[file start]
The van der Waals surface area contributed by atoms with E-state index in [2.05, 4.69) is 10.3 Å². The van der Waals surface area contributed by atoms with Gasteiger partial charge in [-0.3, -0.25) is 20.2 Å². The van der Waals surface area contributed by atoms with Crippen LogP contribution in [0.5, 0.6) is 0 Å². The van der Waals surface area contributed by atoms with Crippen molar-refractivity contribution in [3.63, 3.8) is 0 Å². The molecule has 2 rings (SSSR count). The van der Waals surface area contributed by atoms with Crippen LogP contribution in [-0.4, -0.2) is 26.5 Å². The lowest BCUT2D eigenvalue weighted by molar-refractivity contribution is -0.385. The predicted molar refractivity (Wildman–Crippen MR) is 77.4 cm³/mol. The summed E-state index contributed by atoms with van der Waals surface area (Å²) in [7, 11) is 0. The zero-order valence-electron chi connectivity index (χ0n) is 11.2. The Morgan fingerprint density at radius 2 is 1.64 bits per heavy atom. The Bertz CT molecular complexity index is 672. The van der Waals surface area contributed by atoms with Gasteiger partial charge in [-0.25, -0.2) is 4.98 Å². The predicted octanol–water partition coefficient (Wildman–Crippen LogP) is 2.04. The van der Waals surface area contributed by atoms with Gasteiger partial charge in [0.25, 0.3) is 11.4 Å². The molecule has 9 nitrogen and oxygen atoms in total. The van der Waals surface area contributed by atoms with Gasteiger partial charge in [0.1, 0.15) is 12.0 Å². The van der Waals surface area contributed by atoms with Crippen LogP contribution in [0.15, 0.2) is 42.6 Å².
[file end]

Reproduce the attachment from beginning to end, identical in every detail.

The van der Waals surface area contributed by atoms with E-state index in [2.05, 4.69) is 10.3 Å². The van der Waals surface area contributed by atoms with Gasteiger partial charge in [-0.3, -0.25) is 20.2 Å². The van der Waals surface area contributed by atoms with Crippen LogP contribution in [0.5, 0.6) is 0 Å². The van der Waals surface area contributed by atoms with Crippen molar-refractivity contribution in [3.63, 3.8) is 0 Å². The molecule has 2 rings (SSSR count). The van der Waals surface area contributed by atoms with Crippen LogP contribution in [-0.4, -0.2) is 26.5 Å². The lowest BCUT2D eigenvalue weighted by molar-refractivity contribution is -0.385. The predicted molar refractivity (Wildman–Crippen MR) is 77.4 cm³/mol. The summed E-state index contributed by atoms with van der Waals surface area (Å²) in [7, 11) is 0. The zero-order valence-electron chi connectivity index (χ0n) is 11.2. The Morgan fingerprint density at radius 2 is 1.64 bits per heavy atom. The Bertz CT molecular complexity index is 672. The van der Waals surface area contributed by atoms with Gasteiger partial charge in [-0.25, -0.2) is 4.98 Å². The predicted octanol–water partition coefficient (Wildman–Crippen LogP) is 2.04. The van der Waals surface area contributed by atoms with Gasteiger partial charge in [0.25, 0.3) is 11.4 Å². The molecule has 9 nitrogen and oxygen atoms in total. The van der Waals surface area contributed by atoms with Gasteiger partial charge in [0.1, 0.15) is 12.0 Å². The van der Waals surface area contributed by atoms with Crippen LogP contribution in [0.15, 0.2) is 42.6 Å².